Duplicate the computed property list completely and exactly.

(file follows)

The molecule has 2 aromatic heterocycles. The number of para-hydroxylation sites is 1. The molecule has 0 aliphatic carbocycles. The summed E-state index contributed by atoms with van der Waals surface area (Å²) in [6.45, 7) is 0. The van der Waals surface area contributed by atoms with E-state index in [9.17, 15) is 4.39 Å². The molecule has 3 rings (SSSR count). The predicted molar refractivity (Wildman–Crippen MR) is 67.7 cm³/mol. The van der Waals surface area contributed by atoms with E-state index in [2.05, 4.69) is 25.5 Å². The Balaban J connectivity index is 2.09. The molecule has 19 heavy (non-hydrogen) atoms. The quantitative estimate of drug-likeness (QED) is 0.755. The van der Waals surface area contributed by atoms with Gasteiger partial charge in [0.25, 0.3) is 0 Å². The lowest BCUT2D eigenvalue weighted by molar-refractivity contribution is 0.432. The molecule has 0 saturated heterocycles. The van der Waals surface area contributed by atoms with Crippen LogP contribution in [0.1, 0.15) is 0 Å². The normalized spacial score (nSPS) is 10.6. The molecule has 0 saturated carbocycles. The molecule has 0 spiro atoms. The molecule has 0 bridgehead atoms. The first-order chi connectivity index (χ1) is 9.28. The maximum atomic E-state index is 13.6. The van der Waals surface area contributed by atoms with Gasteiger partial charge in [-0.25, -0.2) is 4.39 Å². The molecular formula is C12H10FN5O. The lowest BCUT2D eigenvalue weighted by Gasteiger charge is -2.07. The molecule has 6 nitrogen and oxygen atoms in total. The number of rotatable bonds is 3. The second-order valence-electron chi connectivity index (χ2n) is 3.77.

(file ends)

The molecule has 2 aromatic heterocycles. The number of para-hydroxylation sites is 1. The molecule has 0 aliphatic carbocycles. The summed E-state index contributed by atoms with van der Waals surface area (Å²) in [6.45, 7) is 0. The van der Waals surface area contributed by atoms with E-state index in [9.17, 15) is 4.39 Å². The molecule has 3 rings (SSSR count). The predicted molar refractivity (Wildman–Crippen MR) is 67.7 cm³/mol. The van der Waals surface area contributed by atoms with E-state index in [2.05, 4.69) is 25.5 Å². The Balaban J connectivity index is 2.09. The molecule has 19 heavy (non-hydrogen) atoms. The quantitative estimate of drug-likeness (QED) is 0.755. The van der Waals surface area contributed by atoms with Gasteiger partial charge in [0.25, 0.3) is 0 Å². The lowest BCUT2D eigenvalue weighted by molar-refractivity contribution is 0.432. The molecule has 0 saturated heterocycles. The van der Waals surface area contributed by atoms with Crippen LogP contribution in [0.1, 0.15) is 0 Å². The normalized spacial score (nSPS) is 10.6. The molecule has 0 saturated carbocycles. The molecule has 0 spiro atoms. The molecule has 0 bridgehead atoms. The first-order chi connectivity index (χ1) is 9.28. The maximum atomic E-state index is 13.6. The van der Waals surface area contributed by atoms with Gasteiger partial charge in [-0.25, -0.2) is 4.39 Å². The molecular formula is C12H10FN5O. The lowest BCUT2D eigenvalue weighted by Gasteiger charge is -2.07. The molecule has 6 nitrogen and oxygen atoms in total. The number of rotatable bonds is 3. The second-order valence-electron chi connectivity index (χ2n) is 3.77.